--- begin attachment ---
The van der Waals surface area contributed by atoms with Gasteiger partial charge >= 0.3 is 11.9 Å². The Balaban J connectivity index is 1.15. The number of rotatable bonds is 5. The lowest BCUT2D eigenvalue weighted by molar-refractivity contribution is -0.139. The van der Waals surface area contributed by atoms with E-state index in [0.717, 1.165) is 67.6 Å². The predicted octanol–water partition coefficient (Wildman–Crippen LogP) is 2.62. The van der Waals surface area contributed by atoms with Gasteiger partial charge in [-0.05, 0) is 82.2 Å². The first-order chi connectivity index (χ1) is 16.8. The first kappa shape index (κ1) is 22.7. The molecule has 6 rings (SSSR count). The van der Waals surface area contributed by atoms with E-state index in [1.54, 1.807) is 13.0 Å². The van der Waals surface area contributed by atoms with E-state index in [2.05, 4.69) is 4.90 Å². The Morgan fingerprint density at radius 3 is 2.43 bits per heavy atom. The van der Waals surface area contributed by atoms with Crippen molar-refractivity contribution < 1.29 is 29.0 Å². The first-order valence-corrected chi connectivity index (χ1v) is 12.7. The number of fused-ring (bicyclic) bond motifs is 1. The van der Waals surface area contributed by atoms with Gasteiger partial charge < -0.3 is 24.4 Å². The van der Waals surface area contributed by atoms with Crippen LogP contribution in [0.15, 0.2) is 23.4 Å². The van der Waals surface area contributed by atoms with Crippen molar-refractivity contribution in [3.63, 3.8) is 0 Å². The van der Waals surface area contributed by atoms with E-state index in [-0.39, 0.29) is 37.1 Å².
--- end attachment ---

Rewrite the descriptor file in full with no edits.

The van der Waals surface area contributed by atoms with Gasteiger partial charge >= 0.3 is 11.9 Å². The Balaban J connectivity index is 1.15. The number of rotatable bonds is 5. The lowest BCUT2D eigenvalue weighted by molar-refractivity contribution is -0.139. The van der Waals surface area contributed by atoms with E-state index in [0.717, 1.165) is 67.6 Å². The predicted octanol–water partition coefficient (Wildman–Crippen LogP) is 2.62. The van der Waals surface area contributed by atoms with Gasteiger partial charge in [-0.05, 0) is 82.2 Å². The first-order chi connectivity index (χ1) is 16.8. The first kappa shape index (κ1) is 22.7. The molecule has 6 rings (SSSR count). The van der Waals surface area contributed by atoms with E-state index in [1.54, 1.807) is 13.0 Å². The van der Waals surface area contributed by atoms with E-state index in [2.05, 4.69) is 4.90 Å². The Morgan fingerprint density at radius 3 is 2.43 bits per heavy atom. The van der Waals surface area contributed by atoms with Crippen molar-refractivity contribution < 1.29 is 29.0 Å². The first-order valence-corrected chi connectivity index (χ1v) is 12.7. The number of fused-ring (bicyclic) bond motifs is 1. The van der Waals surface area contributed by atoms with Gasteiger partial charge < -0.3 is 24.4 Å². The van der Waals surface area contributed by atoms with Crippen LogP contribution in [0.15, 0.2) is 23.4 Å². The van der Waals surface area contributed by atoms with Crippen molar-refractivity contribution in [3.63, 3.8) is 0 Å². The van der Waals surface area contributed by atoms with E-state index in [-0.39, 0.29) is 37.1 Å².